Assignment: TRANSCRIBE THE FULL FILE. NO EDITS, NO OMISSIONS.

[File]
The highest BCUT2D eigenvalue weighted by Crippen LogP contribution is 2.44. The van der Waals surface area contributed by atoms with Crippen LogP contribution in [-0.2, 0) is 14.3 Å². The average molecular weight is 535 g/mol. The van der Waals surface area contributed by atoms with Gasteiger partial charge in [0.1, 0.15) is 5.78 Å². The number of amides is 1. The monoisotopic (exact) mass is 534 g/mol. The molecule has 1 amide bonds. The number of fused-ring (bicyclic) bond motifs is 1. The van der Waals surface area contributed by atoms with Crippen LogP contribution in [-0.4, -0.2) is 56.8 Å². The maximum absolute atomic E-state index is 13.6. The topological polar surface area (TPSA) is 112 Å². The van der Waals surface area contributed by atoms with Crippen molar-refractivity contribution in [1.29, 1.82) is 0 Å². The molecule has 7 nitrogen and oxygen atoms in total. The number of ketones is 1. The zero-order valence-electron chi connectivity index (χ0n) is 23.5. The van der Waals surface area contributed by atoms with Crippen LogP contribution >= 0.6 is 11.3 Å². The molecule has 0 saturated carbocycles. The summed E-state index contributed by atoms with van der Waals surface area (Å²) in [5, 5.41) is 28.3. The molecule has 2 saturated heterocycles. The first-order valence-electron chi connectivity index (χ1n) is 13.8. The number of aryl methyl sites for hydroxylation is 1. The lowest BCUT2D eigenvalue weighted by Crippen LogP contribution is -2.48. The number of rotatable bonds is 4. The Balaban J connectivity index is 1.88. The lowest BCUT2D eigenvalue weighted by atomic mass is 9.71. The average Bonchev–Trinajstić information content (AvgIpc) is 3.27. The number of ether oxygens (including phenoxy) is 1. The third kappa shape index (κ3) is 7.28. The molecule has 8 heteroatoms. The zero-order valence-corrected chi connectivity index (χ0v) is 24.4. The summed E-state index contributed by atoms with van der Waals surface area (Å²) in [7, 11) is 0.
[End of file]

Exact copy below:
The highest BCUT2D eigenvalue weighted by Crippen LogP contribution is 2.44. The van der Waals surface area contributed by atoms with Crippen LogP contribution in [-0.2, 0) is 14.3 Å². The average molecular weight is 535 g/mol. The van der Waals surface area contributed by atoms with Gasteiger partial charge in [0.1, 0.15) is 5.78 Å². The number of amides is 1. The monoisotopic (exact) mass is 534 g/mol. The molecule has 1 amide bonds. The number of fused-ring (bicyclic) bond motifs is 1. The van der Waals surface area contributed by atoms with Crippen LogP contribution in [-0.4, -0.2) is 56.8 Å². The maximum absolute atomic E-state index is 13.6. The topological polar surface area (TPSA) is 112 Å². The van der Waals surface area contributed by atoms with Crippen molar-refractivity contribution in [1.29, 1.82) is 0 Å². The molecule has 7 nitrogen and oxygen atoms in total. The number of ketones is 1. The zero-order valence-electron chi connectivity index (χ0n) is 23.5. The van der Waals surface area contributed by atoms with Crippen LogP contribution >= 0.6 is 11.3 Å². The molecule has 0 saturated carbocycles. The summed E-state index contributed by atoms with van der Waals surface area (Å²) in [5, 5.41) is 28.3. The molecule has 2 saturated heterocycles. The first-order valence-electron chi connectivity index (χ1n) is 13.8. The number of aryl methyl sites for hydroxylation is 1. The lowest BCUT2D eigenvalue weighted by Crippen LogP contribution is -2.48. The number of rotatable bonds is 4. The Balaban J connectivity index is 1.88. The lowest BCUT2D eigenvalue weighted by atomic mass is 9.71. The average Bonchev–Trinajstić information content (AvgIpc) is 3.27. The number of ether oxygens (including phenoxy) is 1. The third kappa shape index (κ3) is 7.28. The molecule has 8 heteroatoms. The zero-order valence-corrected chi connectivity index (χ0v) is 24.4. The summed E-state index contributed by atoms with van der Waals surface area (Å²) in [7, 11) is 0.